The prevention of zoonotic diseases (those capable of transmission from animal to human populations) is the primary focus of animal importation regimes. Every nation (as well as supranational bodies such as the European Union) has established protocols concerning the admission of foreign animals into domestic jurisdictions. In the United States, various governmental departments and agencies assume concurrent jurisdiction for the development, promulgation (publishing), and enforcement of animal importation standards. The primary American bodies that direct these initiatives are the Centers for Disease Control (CDC), specifically the National Center for Zoonotic, Vector-Borne, and Enteric Diseases, and the United States Department of Agriculture (USDA).
The organized transport of livestock and other domesticated animals has played an important role in human food production since prehistoric times. The empires of Mesopotamia, Greece, and Rome employed successively more sophisticated methods to move desired animals more efficiently between various geographic regions.
WORDS TO KNOW
EPIZOOTIC: The abnormally high occurrence of a specific disease in animals in a particular area, similar to a human epidemic.
PRIONS: Prions are proteins that are infectious. Indeed, the name prion is derived from “proteinaceous infectious particles.” The discovery of prions and confirmation of their infectious nature overturned a central dogma that infections were caused by intact organisms, particularly microorganisms such as bacteria, fungi, parasites, or viruses. Since prions lack genetic material, the prevailing attitude was that a protein could not cause disease.
QUARANTINE: Quarantine is the practice of separating people who have been exposed to an infectious agent but have not yet developed symptoms from the general population. This can be done voluntarily or involuntarily by the authority of states and the federal Centers for Disease Control and Prevention.
STRAIN: A subclass or a specific genetic variation of an organism.
ZOONOSES: Zoonoses are diseases of microbiological origin that can be transmitted from animals to people. The causes of the diseases can be bacteria, viruses, parasites, and fungi.
The first Industrial Revolution (c.1780–1830) precipitated a European population surge that generated a corresponding demand for increased food production. After 1820, Britain was the world leader in the importation of cattle, securing both dairy and beef breeds from various parts of Europe to bolster its domestic stock. This burgeoning industry was essentially unregulated; any sickness or disease noted in an imported cattle herd or among domestic livestock that had contact with imported animals was regarded as a local phenomenon; contaminated beef was usually disguised by vendors and sold in the normal course of business.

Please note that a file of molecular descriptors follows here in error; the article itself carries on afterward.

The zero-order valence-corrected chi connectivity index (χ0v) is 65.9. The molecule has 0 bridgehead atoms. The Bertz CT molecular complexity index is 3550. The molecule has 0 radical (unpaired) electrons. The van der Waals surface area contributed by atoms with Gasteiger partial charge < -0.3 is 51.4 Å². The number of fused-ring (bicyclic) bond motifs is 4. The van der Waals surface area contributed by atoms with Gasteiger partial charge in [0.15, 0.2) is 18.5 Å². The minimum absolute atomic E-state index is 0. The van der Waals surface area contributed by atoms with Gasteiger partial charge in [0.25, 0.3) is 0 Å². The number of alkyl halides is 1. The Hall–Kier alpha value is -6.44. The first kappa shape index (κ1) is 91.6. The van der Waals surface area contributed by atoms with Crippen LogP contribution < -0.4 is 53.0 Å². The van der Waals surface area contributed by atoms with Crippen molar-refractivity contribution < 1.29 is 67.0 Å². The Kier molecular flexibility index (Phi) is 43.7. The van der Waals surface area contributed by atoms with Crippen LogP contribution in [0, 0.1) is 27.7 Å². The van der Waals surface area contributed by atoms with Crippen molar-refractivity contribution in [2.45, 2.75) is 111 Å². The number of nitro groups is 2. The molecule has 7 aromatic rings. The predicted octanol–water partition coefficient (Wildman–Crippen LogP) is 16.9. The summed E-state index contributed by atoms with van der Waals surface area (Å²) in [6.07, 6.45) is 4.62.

In this laissez-faire industrial environment, the first great cattle epidemics swept both Britain and Europe after 1839. Foot and mouth disease (aphthovirus), bovine pleuro-pneumonia, and sheep pox were the most common of the epizootic outbreaks that posed significant challenges to veterinary medicine. The prominent British practitioner John Gamgee (1828-1886) was the first expert to propose the comprehensive government regulation of animals entering Britain to prevent “contagionism,” his rudimentary appreciation of the viral properties of these newly identified animal plagues.
Rinderpest (Morbillivirus), a highly infectious and fatal bovine virus, became the impetus to European government regulation of imported cattle. In 1865, rinderpest caused the deaths of over 400,000 cattle in Britain alone and an estimated one million more livestock across continental Europe. Britain established the world's first state veterinary service that year. Rinderpest is transmitted between animals through direct physical contact and has remained a potent agricultural industry threat across modern Africa, where war and political unrest have often prevented effective regulation of cattle imports.
There are three distinct but interrelated elements of the public interest that are addressed through governmental animal import controls: public health and disease prevention, the security of national food supplies, and enhanced scientific research capabilities.
Many types of imported livestock are intended for both breeding and direct food production. Cattle are the most prominent example of a dual-purpose animal. As all cattle breeds are susceptible to a myriad of highly contagious diseases, both zoonotic and bovine-specific, national import regulation is designed to anticipate such risks through mandatory inspections and reporting provisions.
The most prominent threat to the international animal importation regulatory framework was the discovery of bovine spongiform encephalopathy (BSE) in Britain in 1986. Also known as “mad cow disease,” BSE is a progressive and fatal neurological condition that ultimately destroys the function of an animal's central nervous system. BSE is highly contagious, although the incubation period of the disease is in excess of five years. The precise cause of BSE remains unknown, although there is a scientifically validated relationship between the disease and the presence in a subject animal of infectious proteins known as prions. The disease is most likely transmitted through either direct animal-to-animal contact or through the ingestion of feed prepared from the bone marrow of infected animals. Creutzfeldt-Jakob Disease (CJD) is a condition similar to BSE that occurs in humans; a variant of CJD is capable of being transmitted to humans through the consumption of BSE-contaminated beef.